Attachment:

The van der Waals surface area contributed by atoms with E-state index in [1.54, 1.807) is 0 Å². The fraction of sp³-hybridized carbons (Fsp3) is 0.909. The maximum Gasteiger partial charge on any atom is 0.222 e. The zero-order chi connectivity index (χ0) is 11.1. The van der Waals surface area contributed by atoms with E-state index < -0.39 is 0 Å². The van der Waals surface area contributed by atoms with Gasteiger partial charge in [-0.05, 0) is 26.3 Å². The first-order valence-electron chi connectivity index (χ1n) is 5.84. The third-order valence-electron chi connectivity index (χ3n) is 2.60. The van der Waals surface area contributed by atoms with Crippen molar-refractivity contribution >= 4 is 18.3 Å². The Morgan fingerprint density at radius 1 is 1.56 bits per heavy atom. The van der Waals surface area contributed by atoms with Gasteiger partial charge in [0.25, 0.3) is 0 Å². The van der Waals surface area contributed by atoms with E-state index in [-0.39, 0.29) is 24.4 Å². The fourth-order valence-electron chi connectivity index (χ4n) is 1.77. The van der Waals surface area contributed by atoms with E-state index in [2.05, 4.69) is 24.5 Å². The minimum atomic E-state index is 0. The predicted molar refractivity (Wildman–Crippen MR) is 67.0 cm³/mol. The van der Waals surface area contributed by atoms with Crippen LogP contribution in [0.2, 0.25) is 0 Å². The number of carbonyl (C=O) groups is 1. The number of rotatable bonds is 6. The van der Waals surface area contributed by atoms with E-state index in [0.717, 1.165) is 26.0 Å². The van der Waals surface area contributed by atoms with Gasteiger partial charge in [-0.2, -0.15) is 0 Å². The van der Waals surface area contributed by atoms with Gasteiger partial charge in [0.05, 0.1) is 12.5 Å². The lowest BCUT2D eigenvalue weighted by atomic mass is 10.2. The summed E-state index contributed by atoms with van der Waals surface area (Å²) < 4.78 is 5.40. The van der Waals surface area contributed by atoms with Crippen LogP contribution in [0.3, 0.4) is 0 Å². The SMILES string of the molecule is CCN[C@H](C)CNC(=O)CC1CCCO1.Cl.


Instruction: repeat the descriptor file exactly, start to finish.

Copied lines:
The van der Waals surface area contributed by atoms with E-state index in [1.54, 1.807) is 0 Å². The fraction of sp³-hybridized carbons (Fsp3) is 0.909. The maximum Gasteiger partial charge on any atom is 0.222 e. The zero-order chi connectivity index (χ0) is 11.1. The van der Waals surface area contributed by atoms with E-state index < -0.39 is 0 Å². The van der Waals surface area contributed by atoms with Gasteiger partial charge in [-0.05, 0) is 26.3 Å². The first-order valence-electron chi connectivity index (χ1n) is 5.84. The third-order valence-electron chi connectivity index (χ3n) is 2.60. The van der Waals surface area contributed by atoms with Crippen molar-refractivity contribution >= 4 is 18.3 Å². The Morgan fingerprint density at radius 1 is 1.56 bits per heavy atom. The van der Waals surface area contributed by atoms with Gasteiger partial charge in [0.25, 0.3) is 0 Å². The van der Waals surface area contributed by atoms with E-state index in [-0.39, 0.29) is 24.4 Å². The fourth-order valence-electron chi connectivity index (χ4n) is 1.77. The van der Waals surface area contributed by atoms with E-state index in [2.05, 4.69) is 24.5 Å². The minimum atomic E-state index is 0. The predicted molar refractivity (Wildman–Crippen MR) is 67.0 cm³/mol. The van der Waals surface area contributed by atoms with Crippen LogP contribution in [0.2, 0.25) is 0 Å². The number of carbonyl (C=O) groups is 1. The number of rotatable bonds is 6. The van der Waals surface area contributed by atoms with E-state index in [0.717, 1.165) is 26.0 Å². The van der Waals surface area contributed by atoms with Gasteiger partial charge in [-0.2, -0.15) is 0 Å². The van der Waals surface area contributed by atoms with Gasteiger partial charge in [0.05, 0.1) is 12.5 Å². The lowest BCUT2D eigenvalue weighted by atomic mass is 10.2. The summed E-state index contributed by atoms with van der Waals surface area (Å²) < 4.78 is 5.40. The van der Waals surface area contributed by atoms with Crippen LogP contribution in [0.3, 0.4) is 0 Å². The SMILES string of the molecule is CCN[C@H](C)CNC(=O)CC1CCCO1.Cl.